Ask Paul: I'm 25 with $106k - where should I invest?


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Q. I am 25 years old and pondering my next ''big'' investment. I have recently sold some shares for about $94,000.

I still have about $12,000 in my portfolio which I am also looking at selling.

I have about $10,000 in the bank, which I can use for discretionary spending and don't really want to touch.

ask paul clitheroe advice where should i invest

I am currently looking for my first proper full-time career job and my plan is to buy an investment property six months to a year after finding my job.

How should I invest my $106,000 in the short/medium term?

I am thinking of an exchange traded fund (ETF) but they seem complicated and not so easy to understand. - Peter

A. First up, Peter, having over $100,000 at your age, plus the experience you have had buying and selling shares, will be really valuable in the coming decades. I know what you are saying about ETFs - they are becoming more and more specialised.

But they are a favourite of mine as investors can make things as complex or as simple as they like.

A complex strategy would see you making investments in a number of specialised ETFs that "fit" with your strategy.

For example, you might have a macro economic view and focus on certain growth areas. For the sake of the debate, let's say this was health and aged care, biotechnology and resources. You could chose three ETFs to cover these areas.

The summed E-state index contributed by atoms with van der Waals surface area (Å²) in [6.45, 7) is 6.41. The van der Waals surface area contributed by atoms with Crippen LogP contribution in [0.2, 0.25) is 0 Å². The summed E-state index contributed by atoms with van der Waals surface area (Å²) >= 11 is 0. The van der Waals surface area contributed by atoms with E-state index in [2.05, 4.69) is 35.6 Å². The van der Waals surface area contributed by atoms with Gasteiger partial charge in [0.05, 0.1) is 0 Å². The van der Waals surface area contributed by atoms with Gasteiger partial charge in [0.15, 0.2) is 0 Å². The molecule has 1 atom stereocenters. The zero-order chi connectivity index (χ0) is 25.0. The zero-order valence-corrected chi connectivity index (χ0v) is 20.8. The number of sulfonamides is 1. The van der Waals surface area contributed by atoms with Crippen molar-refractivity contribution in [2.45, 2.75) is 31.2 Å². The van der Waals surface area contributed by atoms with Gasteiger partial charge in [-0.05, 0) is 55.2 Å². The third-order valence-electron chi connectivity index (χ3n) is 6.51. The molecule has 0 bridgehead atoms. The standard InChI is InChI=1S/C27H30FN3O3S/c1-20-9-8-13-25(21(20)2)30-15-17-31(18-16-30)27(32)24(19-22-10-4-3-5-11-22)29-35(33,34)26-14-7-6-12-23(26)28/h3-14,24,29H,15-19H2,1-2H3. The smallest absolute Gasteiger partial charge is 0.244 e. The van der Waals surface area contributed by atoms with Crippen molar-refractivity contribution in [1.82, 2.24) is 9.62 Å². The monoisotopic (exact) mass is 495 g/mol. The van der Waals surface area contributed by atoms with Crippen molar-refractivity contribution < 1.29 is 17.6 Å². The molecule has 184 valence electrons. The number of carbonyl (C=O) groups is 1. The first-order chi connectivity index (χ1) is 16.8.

Equally, you could keep it simple and go with something like a Vanguard global ETF and let it spread your money broadly across the planet.

My advice to you, though, is based on your time frame. The job market is strong in Australia and I would expect you will find that full-time job.

That would see you buying property in their next year.

I could not recommend anyone buy shares with such a short-term outlook - my minimum time frame is five to seven years. So keep the money secure in an interest-bearing account and start to do your research on property.

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Paul Clitheroe AM is founder and editorial adviser of Money magazine. He is one of Australia's leading financial voices, responsible for bringing financial insight to Australians through personal finance books, the Money TV show, and this publication, which he established in 1999. Paul is the chair of the Australian Government Financial Literacy Board and is chairman of InvestSMART Financial Services. He is the chair of Financial Literacy at Macquarie University where he is also a Professor with the School of Business and Economics. Click here to ask Paul your money question. Unfortunately Paul cannot respond to questions posted in the comments section. Please view our disclaimer here.